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What happens when a country suddenly stops wearing masks

While other European countries battled coronavirus outbreaks earlier this year, the disease barely touched the Czech Republic.

For several months, the nation of 10.7 million was a brilliant retreat in a world ravaged by a pandemic. The headlines exclaimed that the Czechs had “defeated” COVID-19.

They don’t do it anymore.

In March, Czech Prime Minister Andrej Babiš ordered masks to be worn outside the home at all times. That was before the World Health Organization started telling people to wear face coatings.

Medical masks were in short supply and were reserved for health professionals, so people began to sew their own face cloths. The Czechs did not like wearing masks more than anyone else, but they did.

“As an American living in Prague, I was amazed to see this country̵

7;s remarkable transformation, virtually overnight, into Europe’s leading model of social discipline in wearing homemade face masks,” wrote USA Today contributor Stephen Capkett.

An influential government video explaining the meaning of “my mask protects you, your mask protects me” was widely circulated and reached a global audience.

The message was heard loud and clear. Cap writes that “in March, April and most of May, only a small minority, maybe 10-15%, can be seen without tiling on the streets of Prague.”

Coronavirus cases peaked at 408 in mid-March, but the curve leveled off and on June 30, the nation did not register new COVID-19 deaths. A giant open-air dinner for 2,000 people without masks or social distancing marked a milestone. The Czechs declared victory and gradually eased the restrictions. For the most part, the masks were packaged. All that was required of them was public transport and a few other specific settings.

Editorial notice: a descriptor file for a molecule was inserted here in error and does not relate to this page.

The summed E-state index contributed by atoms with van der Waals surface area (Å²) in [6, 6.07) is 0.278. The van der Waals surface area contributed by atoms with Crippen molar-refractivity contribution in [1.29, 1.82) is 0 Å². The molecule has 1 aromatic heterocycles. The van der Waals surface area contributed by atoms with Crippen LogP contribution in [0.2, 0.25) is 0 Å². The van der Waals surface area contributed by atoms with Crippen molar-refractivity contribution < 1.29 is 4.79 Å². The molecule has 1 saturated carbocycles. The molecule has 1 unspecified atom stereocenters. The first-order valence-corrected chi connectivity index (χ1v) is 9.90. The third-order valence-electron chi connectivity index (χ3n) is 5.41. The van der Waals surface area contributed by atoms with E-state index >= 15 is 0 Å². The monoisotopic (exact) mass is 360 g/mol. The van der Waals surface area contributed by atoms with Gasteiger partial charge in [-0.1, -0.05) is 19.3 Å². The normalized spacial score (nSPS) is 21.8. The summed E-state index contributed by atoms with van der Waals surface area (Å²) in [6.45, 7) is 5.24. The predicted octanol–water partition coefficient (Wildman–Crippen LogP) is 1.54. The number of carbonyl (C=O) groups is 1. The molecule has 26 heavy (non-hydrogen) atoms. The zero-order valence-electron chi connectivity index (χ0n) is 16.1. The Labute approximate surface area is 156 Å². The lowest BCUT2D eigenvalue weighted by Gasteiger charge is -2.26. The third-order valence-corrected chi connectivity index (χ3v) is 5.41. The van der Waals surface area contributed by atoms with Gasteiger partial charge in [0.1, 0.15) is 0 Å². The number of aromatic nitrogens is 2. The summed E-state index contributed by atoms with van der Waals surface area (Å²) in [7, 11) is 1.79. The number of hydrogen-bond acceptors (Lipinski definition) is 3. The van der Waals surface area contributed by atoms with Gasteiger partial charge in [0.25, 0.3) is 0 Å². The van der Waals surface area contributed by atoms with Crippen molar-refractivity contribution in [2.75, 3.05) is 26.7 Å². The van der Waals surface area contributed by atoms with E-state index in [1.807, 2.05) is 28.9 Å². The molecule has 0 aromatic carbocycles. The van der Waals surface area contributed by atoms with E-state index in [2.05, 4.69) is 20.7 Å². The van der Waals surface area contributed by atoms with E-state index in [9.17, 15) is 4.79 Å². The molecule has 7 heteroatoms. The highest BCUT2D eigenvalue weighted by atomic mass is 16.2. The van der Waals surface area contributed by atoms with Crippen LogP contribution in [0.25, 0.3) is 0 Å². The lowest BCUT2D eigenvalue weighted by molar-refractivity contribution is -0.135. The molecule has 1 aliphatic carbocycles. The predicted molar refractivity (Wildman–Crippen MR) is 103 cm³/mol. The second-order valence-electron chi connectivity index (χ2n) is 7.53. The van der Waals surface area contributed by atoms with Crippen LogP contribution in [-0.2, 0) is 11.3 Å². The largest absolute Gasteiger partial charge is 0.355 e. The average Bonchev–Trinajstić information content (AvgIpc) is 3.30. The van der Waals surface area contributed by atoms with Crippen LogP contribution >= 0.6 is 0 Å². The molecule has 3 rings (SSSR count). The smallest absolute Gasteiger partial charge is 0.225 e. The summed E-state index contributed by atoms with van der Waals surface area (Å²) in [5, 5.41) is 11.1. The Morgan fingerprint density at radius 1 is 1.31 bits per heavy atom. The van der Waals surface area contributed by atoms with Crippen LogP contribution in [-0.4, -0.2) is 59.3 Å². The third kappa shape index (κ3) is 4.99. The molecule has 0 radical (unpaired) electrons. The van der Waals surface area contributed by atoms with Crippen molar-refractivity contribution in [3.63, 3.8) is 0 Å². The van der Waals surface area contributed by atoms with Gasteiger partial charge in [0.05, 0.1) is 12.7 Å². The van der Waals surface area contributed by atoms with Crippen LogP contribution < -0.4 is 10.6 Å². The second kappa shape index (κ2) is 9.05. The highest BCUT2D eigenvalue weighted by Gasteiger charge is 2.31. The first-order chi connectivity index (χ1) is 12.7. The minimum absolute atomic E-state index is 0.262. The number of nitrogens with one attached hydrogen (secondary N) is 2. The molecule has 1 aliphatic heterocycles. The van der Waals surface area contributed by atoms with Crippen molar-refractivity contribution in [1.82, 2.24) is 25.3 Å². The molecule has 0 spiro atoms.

In August, Babis boasted that his country was among the “best at COVID,” words that would soon return to pursue him.

Today, more cases of COVID-19 per million people are reported in the Czech Republic than in any other major country in the world. A record 11,984 new cases were announced on Tuesday, breaking the previous record of 11,104 set on Friday alone. Citing records from the health ministry, Reuters reported Wednesday that COVID-19 deaths have risen to 1,619 from 1,513 in the last 24 hours.

Hospitals and intensive care units are filling with increasing cases. Due to a shortage of medical staff, health workers wear full hazmat suits to prevent any chance of infection. Health Minister Roman Primula called on doctors abroad to return home and asked nurses who had left the profession to return to help, CNN reported.

The mandate of the mask, which was revoked, has been restored. As cases began to rise in mid-September, the government ordered face-to-face coverage in public indoor spaces again. On Monday, Primula extended the directive to require universal mask wear in any urban area, inside or outside, as well as for people in cars.

Exceptions are made for people who play sports outdoors or outdoors, where a distance of 2 meters can be maintained. Members of the same household are exempt from the car requirement, as are independent drivers. Children under the age of two are not required to wear masks.

As San Francisco moves to the “yellow layer” – the least restrictive level of Governor Gavin Newsum’s graphically resumed schedule, it is useful to listen to the Czech Republic’s lesson: Making progress against a pandemic is not a license to reject precautionary measures.

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